Canvey Island is attached to the mainland by a road bridge over East Haven Creek, which today was a broad, flat muddy ditch, with just a thin trickle of water flowing out to the estuary. There were boats moored further up the creek, marooned from water, connected by an elevated wooden path over the mud and reeds. It’s hard to imagine them ever floating. Two men made their way along the path, pale, weary, silent.
Before the bridge was built there used to be a ferry, I wonder if my grandparents used it when they lived on Long Road. I don’t know when they moved here, let alone why. It seems to have always been a place for outsiders to settle. For several centuries landowners attempted to keep the sea at bay with flood defence walls made from whatever materials were available, like wood or wool. Presumably they needed ongoing renewal, a fourteenth century Forth Bridge challenge. Some Dutch navvies came to help, being the people who know most about flat sodden land. In lieu of payment they were given plots of land on the island to grow food and the opportunity to settle and naturalise. If only things could be so simple today. There are quite a few Dutch street names on the island today. There are oil refineries too, with effluent gases burned off at the top of tall thin chimneys. I suppose they are there for safety reasons, because any explosion would be more dangerous in densely populated mainland areas. Islanders’ safety is presumably of less concern. The North Sea storm of 1953 flooded much of the island, destroyed homes, many of them flimsy post war prefab houses. After, a huge concrete wall was built on the seaboard side, protecting the low lands, and incorporating small access points to the beach. Taking in a view of the sea must have felt a little like penetrating a border in cold war Berlin.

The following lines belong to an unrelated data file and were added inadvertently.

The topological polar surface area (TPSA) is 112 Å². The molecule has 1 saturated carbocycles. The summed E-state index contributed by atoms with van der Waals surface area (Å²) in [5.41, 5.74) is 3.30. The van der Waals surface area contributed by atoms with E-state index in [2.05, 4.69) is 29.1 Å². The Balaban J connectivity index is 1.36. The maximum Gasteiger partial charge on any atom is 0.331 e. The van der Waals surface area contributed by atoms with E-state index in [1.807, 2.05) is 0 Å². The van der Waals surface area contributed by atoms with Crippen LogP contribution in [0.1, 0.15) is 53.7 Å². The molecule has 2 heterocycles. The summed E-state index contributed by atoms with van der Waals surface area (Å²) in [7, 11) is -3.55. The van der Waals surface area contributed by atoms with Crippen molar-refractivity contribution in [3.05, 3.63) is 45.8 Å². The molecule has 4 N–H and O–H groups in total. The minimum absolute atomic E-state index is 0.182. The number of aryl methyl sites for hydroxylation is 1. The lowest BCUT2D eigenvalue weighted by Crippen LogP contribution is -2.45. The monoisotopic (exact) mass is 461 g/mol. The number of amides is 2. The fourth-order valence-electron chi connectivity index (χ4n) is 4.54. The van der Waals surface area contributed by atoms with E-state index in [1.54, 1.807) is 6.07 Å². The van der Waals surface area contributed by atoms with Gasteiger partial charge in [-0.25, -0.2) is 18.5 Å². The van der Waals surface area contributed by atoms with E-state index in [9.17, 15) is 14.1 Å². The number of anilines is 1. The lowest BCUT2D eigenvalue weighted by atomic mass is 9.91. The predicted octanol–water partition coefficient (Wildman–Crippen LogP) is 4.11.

I don’t know what attracted my grandparents to the island, or where they came from. Hornchurch was referred to, and Shoreditch is on birth certificates. My grandmother moved away to various other bleak windswept landscapes, and I last visited the island several decades ago. We’re a family of nomads, my parents moved about quite a bit, I only have shallow roots. I get settled in one place, then start to feel unsettled. I’m at the unsettled stage now.
It’s still misty outside. Apparently the orthodox Jewish community are migrating to Canvey from Stamford Hill, bizarrely. They are said to be an insular, self-protective community, so perhaps the island’s fortress-like sea walls appeal. Stamford Hill has some grand mansion blocks and views over North London, and has an okay Sainsburys at a road junction.
I may go back to Canvey sometime and cycle the perimeter. Arriving at dawn in winter would be best, to see the gas flames against a warming sky. I don’t know whether that would be a last visit, leaving something old behind, or looking for something new.